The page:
Brooklyn Boro

Every city with hipsters wants to be a Brooklyn

November 12, 2014 By Beth J. Harpaz Associated Press
In this July 1, 2013, file photo, restaurants line the street adjacent to the Brooklyn Brewery, in the Williamsburg section of the Brooklyn borough of New York. AP Photo/Richard Drew, File
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For more than a century, cities around the world have compared themselves to Paris. Many claim to be the Paris of the East: Bucharest, Prague, Istanbul, Beirut and Shanghai to name a few. There’s also the Paris of North America (Montreal), the Paris of South America (Buenos Aires) and the Paris of the Plains — Kansas City in the Jazz Age.

But now the wannabe city is Brooklyn. Every neighborhood with a critical mass of bearded hipsters, bike shops and vegan cafes calls itself “the new Brooklyn.” Ballard is the Brooklyn of Seattle. Glasgow and Melbourne both claim Brooklyn cool. And Oakland, California, has been called the Brooklyn of San Francisco so many times that Julia Cosgrove, editor of AFAR travel magazine, says she “can’t bear to read another story about it.”

There’s even a Brooklyn of Paris: the once-gritty suburb of Pantin. Its derelict, graffiti-covered warehouses have been taken over by galleries and artists, turning it into the hippest place in the City of Light. Just like in Brooklyn, real estate prices have shot up, and old industrial buildings now house luxury lofts.

“It may have a way to go before it’s on a par with Brooklyn, but I expect it will continue to develop, considering how much investment and risk-taking is going on there — alongside the natural flux of artists toward the area,” said artist Oliver Beer, who works both with a gallery in Pantin and with the Museum of Modern Art’s contemporary arts outpost, PS1, in New York City.

News for those who live, work and play in Brooklyn and beyond

Other signs of what’s called the “Brooklynization of Paris” include gluten-free restaurants and juice bars popping up. “It used to be when young chefs studied under the great chefs, they wanted to open important restaurants or go to the countryside and get their Michelin star. Now they’re rejecting that model, they’re saying, ‘I’m going to do more back-to-the-roots, farm-to-table cooking in a small restaurant with a few tables,'” said Katherine Johnstone, a spokeswoman for Atout France USA, the French tourism agency in New York, describing a shift that some observers compare to Brooklyn’s culinary scene.

Tourism folks in Asheville, North Carolina, say their city was once called the Paris of the South, but now they compare it to Brooklyn, thanks to artisanal food, indie entrepreneurs and a thriving music and arts scene. An emerging arts and entertainment district in Miami that includes Wynwood, known for its street art, is said by promoters to be “like Brooklyn in its nascent days” — an interesting thought, since Brooklyn was settled by the Dutch in the 1600s. And San Diego’s South Park-North Park neighborhood is called SoNo, but it would be a no-no to compare it to Soho. Instead it claims a mix of Brooklyn and Southern California vibes.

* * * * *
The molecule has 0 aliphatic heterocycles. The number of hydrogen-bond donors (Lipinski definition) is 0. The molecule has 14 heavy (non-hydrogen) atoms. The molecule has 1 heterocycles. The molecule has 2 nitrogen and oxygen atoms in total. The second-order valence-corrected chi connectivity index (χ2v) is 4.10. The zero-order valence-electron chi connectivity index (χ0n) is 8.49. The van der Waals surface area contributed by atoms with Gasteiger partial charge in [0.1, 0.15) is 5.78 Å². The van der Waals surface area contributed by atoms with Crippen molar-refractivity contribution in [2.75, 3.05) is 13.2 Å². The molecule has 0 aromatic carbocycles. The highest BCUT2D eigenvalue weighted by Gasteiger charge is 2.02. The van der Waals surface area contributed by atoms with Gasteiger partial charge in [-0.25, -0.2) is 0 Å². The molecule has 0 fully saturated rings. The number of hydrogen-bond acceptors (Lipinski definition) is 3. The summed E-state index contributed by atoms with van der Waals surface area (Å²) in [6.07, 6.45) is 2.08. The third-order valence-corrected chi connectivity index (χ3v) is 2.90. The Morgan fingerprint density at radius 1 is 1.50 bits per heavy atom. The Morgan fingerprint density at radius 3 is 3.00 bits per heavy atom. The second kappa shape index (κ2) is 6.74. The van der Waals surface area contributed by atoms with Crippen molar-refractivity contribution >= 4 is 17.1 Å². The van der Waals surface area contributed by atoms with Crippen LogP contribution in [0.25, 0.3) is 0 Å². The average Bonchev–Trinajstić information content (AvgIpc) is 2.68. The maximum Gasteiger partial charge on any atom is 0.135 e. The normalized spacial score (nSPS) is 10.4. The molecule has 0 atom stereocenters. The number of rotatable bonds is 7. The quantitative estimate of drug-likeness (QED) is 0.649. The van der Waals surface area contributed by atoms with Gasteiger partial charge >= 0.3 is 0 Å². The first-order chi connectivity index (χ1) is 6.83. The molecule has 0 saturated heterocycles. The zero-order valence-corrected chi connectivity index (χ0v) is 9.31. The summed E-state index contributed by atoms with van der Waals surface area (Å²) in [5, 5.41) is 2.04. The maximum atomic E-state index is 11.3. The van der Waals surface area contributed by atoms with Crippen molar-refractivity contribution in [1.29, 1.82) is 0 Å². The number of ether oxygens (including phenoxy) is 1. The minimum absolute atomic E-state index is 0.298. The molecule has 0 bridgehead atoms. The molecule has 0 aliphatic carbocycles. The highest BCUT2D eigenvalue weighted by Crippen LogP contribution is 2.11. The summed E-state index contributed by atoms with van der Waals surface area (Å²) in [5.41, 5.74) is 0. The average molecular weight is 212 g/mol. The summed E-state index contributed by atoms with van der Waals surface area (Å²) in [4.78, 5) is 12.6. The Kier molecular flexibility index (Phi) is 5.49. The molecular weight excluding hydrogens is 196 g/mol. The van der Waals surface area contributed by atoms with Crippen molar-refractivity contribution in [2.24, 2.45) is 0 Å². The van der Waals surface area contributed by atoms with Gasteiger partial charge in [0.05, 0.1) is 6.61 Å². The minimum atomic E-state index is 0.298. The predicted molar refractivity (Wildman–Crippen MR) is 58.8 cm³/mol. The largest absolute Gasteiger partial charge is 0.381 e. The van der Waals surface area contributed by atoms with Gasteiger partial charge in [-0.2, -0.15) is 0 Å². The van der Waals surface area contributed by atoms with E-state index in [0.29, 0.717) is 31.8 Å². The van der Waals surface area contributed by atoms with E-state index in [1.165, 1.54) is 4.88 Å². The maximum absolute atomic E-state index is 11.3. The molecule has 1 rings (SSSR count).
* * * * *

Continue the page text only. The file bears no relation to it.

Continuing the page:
But cities that once compared themselves to Paris were evoking something much grander than culinary trends or gentrification. In the mid-19th century, the “narrow, labyrinthine streets” of medieval Paris were demolished, making way “for the massive boulevards and squares where restaurants, cafes, theaters and other centers of amusement satisfied bourgeois taste,” according to Villanova University history professor Alexander Varias. Cultural capitals in many regions underwent similar redesigns, then called themselves the Paris of wherever to signal pride in their architecture, broad boulevards, parks, arts and even nightlife.

Meanwhile, Brooklyn’s emergence as a global symbol of all things trendy marks quite a turnaround for a place once mocked as Manhattan’s less sophisticated neighbor — even if the new Brooklyn has new problems, like young professionals and affluent families pushing out the poor and working-class folks who populated Brooklyn for decades.

“We’ve become the epicenter of cool as cool is now defined,” said Marty Markowitz, 69, who was born and raised in Brooklyn in an era when it was better-known for ethnic enclaves, working-class culture and the Brooklyn Dodgers. Markowitz, who served as Brooklyn borough president for 12 years and now works for NYC & Company, the city’s tourism agency, promoting all the boroughs, added: “There is no question that Brooklyn now serves as an example for other urban centers of how a community can transform itself into a hotbed of style.”

On Oct. 10, The Atlantic published a list of places The New York Times has compared to Brooklyn with headlines like “Brooklyn in Beijing” and “Brooklyn on the Hudson.” Undaunted, a Nov. 6 Times headline read: “A Touch of Brooklyn in Ridgewood, Queens.”

And if Queens is the new Brooklyn, there’s already a name for that, too: Quooklyn.


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